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A letter to the M28 family

November 18th, 2015

 

Put 40 acquaintances and strangers on a farm in rural Pennsylvania for 48 hours and what do you get? A Christian rock band, “Ride that Pony” and a burning sense of what it means to be a family.

 

Over the weekend, I took part in Manresa 28, a spiritual retreat focusing on the notion that we, as human beings, are from love, of love, and for love.

 

The weekend consisted of music and prayer as well as games and a countless amount of time spent on personal and group reflections.

 

I signed up for this retreat because my dear friend, Ariel, wouldn’t let me miss it for the world. She texted me every morning after sign up began and told me it’ll be worth my while to go and experience what M28 had to offer.

 

Although I had heard good things from a variety of people, I was skeptical. How would there possibly be enough time to finish all the homework for the following week? Would I maintain the presence needed to fully take advantage of the retreat’s values?

 

It didn’t matter, really. I came back with a newfound peace as well as a new slogan, “It’ll get done.”

 

At the beginning of the retreat, I sat in a room full of people who may or may not have seen me around campus. Some were friends, others were friendly faces, but there were seldom people that I truly knew.

 

This was the first time in two years where I was completely out of control and without knowledge of what was going to happen next. The team members and Campus Ministry staff set the schedule, but to the retreat participants, not knowing was the main intention.

 

Throughout my time at John Carroll, I have held many leadership positions, so you can imagine my hesitance while I looked about the retreat center completely not knowing what would happen next.

 

I was soon put at ease, though, as activities began and I was forced to be fully present.

 

After locking my phone away in my room and introducing myself to new people, I was overcome with a powerful sense of contentment.

 

We were divided into small groups where we could deeper reflect on the values of “The First Principle and Foundation,” an Ignatian practice.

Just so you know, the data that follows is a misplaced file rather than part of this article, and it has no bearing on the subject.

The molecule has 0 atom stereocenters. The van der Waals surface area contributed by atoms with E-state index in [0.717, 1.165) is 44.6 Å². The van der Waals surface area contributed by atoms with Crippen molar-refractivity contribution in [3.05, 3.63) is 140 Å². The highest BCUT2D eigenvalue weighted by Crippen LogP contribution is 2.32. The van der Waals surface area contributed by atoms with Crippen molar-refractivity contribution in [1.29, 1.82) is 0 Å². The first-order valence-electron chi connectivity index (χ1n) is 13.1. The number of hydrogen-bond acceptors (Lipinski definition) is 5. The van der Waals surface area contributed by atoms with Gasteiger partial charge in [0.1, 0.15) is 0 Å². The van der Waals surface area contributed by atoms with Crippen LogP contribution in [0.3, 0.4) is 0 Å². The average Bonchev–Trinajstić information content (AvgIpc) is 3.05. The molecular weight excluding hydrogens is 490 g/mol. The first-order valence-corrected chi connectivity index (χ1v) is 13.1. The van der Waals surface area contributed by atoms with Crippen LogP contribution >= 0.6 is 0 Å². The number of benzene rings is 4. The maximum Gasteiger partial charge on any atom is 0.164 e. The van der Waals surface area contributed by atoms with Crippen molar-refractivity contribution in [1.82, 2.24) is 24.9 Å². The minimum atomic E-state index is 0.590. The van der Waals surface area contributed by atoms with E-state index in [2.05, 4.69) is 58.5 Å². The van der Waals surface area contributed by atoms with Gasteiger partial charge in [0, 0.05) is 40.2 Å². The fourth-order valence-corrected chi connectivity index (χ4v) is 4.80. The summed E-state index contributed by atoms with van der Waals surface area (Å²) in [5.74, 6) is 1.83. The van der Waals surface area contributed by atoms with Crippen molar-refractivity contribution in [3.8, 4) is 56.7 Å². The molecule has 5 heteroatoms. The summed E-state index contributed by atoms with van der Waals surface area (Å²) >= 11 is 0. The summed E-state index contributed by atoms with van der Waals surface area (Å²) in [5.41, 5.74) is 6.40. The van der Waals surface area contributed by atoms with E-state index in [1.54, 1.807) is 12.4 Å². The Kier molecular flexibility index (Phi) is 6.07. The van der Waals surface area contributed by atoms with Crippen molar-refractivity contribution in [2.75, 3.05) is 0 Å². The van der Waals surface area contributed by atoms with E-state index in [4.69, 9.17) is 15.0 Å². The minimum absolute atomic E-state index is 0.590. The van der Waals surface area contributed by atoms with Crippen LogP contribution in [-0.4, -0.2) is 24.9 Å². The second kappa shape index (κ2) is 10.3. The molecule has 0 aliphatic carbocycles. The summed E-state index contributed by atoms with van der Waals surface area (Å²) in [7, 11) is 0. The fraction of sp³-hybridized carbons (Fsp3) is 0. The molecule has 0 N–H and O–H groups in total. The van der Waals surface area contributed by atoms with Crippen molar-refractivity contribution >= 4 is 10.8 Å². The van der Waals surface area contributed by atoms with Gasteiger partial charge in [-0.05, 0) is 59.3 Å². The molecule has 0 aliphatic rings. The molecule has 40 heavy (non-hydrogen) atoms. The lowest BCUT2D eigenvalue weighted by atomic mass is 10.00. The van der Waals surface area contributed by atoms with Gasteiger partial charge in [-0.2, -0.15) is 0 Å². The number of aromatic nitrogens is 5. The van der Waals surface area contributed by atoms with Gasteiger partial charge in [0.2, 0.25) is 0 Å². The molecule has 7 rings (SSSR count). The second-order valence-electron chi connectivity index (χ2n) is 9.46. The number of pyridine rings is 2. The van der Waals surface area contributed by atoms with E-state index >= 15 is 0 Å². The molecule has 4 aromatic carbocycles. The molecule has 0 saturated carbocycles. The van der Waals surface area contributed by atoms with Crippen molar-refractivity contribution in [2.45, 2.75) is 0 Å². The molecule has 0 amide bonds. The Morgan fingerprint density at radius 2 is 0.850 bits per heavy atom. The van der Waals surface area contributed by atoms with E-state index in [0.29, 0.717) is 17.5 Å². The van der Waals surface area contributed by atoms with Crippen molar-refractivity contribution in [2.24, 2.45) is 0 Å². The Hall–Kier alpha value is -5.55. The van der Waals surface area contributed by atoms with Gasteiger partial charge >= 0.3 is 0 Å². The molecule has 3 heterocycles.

In my small group led by two strong, intelligent individuals, Brandon and Mara, I was challenged to practice what the Jesuits truly embody: to understand we are without limit and all things are gifts from God; we  must hold ourselves in balance and not have fixed desires on materialistic things, and our only desire should be to choose what better leads us to a spiritual life.

 

Manresa was a beautiful reminder of the neighborhoods and families many of us come from and the love that is there; we were challenged to understand the idea that each of us are “of love,” consumed with personal talents and initiatives that embody God; and Manresa reminded each of us that who we are and the beauty we possess within our hearts is why we are “for love.”

 

It’s difficult to explain to others how this retreat has the ability to put one on a “Manresa high,” but I urge students to take time and go on this retreat.

 

I went into the weekend nervously stressing about all of the homework I’d have to finish for the week, and I came back with a euphoric sense of contentment.

 

I now have an unexplainable ability to channel my anxieties and negative emotions into a positive way of thinking, and although there is still much to do, I am maintaining the optimism and hopefulness I experienced over the weekend.

 

To my M28 family–thank you for giving me a chance to find what once was lost. Thank you for taking me in with open arms and allowing me to load you up with my heavy heart. Thank you for lightening my load and helping me breath.

 

A room full of randomly selected people became my family in a matter of 48 hours. They are truly special people–from love, of love, and for love–and so are you.